analogue TV

The long-awaited national switch-off process of analogue television transmitters will get underway next month. The analogue switch-off will see the country move away from analogue to digital broadcasting.

 “It is anticipated that this process, which will be done province-by-province, will be completed by the end of March 2022,” said President Cyril Ramaphosa.

The President made this announcement during his State of the Nation Address (SONA) during a hybrid joint sitting of the National Assembly and National Council of Provinces on Thursday.

Meanwhile, the licensing of high demand spectrum is at an advanced stage.

“We hope that the ongoing litigation on the licensing matter will provide legal certainty and will not unduly delay the spectrum auction process.”

The President told Parliament that the completion of digital migration is vital to harness opportunities presented by technological change.

The primary aim of digital migration is to release valuable spectrum that will be used to provide new services such as wireless and other broadband services.

It will also lead to efficient use of available spectrum since digital broadcasts only require a fraction of the spectrum required for broadcasting services. Digital broadcasting will bring more television channels, more content and allow more choice for consumers.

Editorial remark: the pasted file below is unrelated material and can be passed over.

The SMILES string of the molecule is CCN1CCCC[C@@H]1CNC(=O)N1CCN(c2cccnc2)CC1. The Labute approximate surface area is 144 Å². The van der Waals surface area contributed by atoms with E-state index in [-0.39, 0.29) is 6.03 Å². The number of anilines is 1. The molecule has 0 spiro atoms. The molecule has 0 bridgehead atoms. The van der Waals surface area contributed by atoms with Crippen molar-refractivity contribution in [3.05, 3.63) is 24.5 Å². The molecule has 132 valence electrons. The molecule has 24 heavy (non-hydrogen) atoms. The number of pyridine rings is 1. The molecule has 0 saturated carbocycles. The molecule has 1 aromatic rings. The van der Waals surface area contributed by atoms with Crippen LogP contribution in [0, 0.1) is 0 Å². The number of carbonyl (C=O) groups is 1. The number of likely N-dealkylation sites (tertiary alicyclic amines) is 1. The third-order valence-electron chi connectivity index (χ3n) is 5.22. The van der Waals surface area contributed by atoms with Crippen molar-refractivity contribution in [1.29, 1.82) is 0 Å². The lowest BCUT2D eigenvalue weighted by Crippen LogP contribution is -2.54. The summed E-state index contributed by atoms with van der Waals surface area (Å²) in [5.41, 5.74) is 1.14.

The migration will also result in better quality sound and visuals on television and connect everyone in South Africa.

Climate change

Meanwhile, the President also shone the spotlight on the threat that climate change poses to the environmental health, socio-economic development and economic growth.

He said government is working to fulfil its commitments under the United Nations Framework Convention on Climate Change and its Paris Agreement, which include the reduction of greenhouse gas emissions.

He said Eskom, the country’s largest greenhouse gas emitter, has committed in principle to net-zero emission by 2050 and to increase its renewable capacity.

“Eskom will be looking to partner with investors to repurpose and repower part of its coal fleet,” he said.

This will be done in a way that stimulates investment, local economic activity and local manufacturing, as part of a just transition.

“Our work on climate change will be guided by the Presidential Coordinating Commission on Climate Change, which is meeting for the first time this month.”

He said the Commission will work on a plan for a transition to a low-carbon economy and climate-resilient society.

“We will not achieve higher rates of growth and employment if we do not implement structural economic reforms.”

He believes these reforms are necessary to reduce costs and barriers to entry, increase competition, stimulate new investment and create space for new entrants in the market.

He said the work is driven through Operation Vulindlela, which involves a team in National Treasury and the President’s office.

Operation Vulindlela is focused on reforms in the electricity, water, telecommunications and transport sectors, as well as reforms to the country’s visa and immigration regime.

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